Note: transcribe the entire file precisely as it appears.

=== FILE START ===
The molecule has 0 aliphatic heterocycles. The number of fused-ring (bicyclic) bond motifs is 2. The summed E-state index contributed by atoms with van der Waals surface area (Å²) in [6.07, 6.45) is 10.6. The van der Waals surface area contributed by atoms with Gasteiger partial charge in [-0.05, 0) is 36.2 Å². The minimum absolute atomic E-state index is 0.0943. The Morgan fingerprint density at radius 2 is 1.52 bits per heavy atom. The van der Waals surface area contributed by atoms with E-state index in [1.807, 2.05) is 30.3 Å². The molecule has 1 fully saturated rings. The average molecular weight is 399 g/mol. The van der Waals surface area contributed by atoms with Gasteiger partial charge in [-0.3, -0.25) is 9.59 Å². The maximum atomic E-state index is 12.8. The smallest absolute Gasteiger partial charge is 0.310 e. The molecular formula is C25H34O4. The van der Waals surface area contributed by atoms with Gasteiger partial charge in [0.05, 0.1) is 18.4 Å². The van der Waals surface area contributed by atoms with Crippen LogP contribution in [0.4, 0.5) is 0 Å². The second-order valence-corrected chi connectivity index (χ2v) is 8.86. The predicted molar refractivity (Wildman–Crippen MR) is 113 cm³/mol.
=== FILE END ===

The molecule has 0 aliphatic heterocycles. The number of fused-ring (bicyclic) bond motifs is 2. The summed E-state index contributed by atoms with van der Waals surface area (Å²) in [6.07, 6.45) is 10.6. The van der Waals surface area contributed by atoms with Gasteiger partial charge in [-0.05, 0) is 36.2 Å². The minimum absolute atomic E-state index is 0.0943. The Morgan fingerprint density at radius 2 is 1.52 bits per heavy atom. The van der Waals surface area contributed by atoms with E-state index in [1.807, 2.05) is 30.3 Å². The molecule has 1 fully saturated rings. The average molecular weight is 399 g/mol. The van der Waals surface area contributed by atoms with Gasteiger partial charge in [-0.3, -0.25) is 9.59 Å². The maximum atomic E-state index is 12.8. The smallest absolute Gasteiger partial charge is 0.310 e. The molecular formula is C25H34O4. The van der Waals surface area contributed by atoms with Gasteiger partial charge in [0.05, 0.1) is 18.4 Å². The van der Waals surface area contributed by atoms with Crippen LogP contribution in [0.4, 0.5) is 0 Å². The second-order valence-corrected chi connectivity index (χ2v) is 8.86. The predicted molar refractivity (Wildman–Crippen MR) is 113 cm³/mol.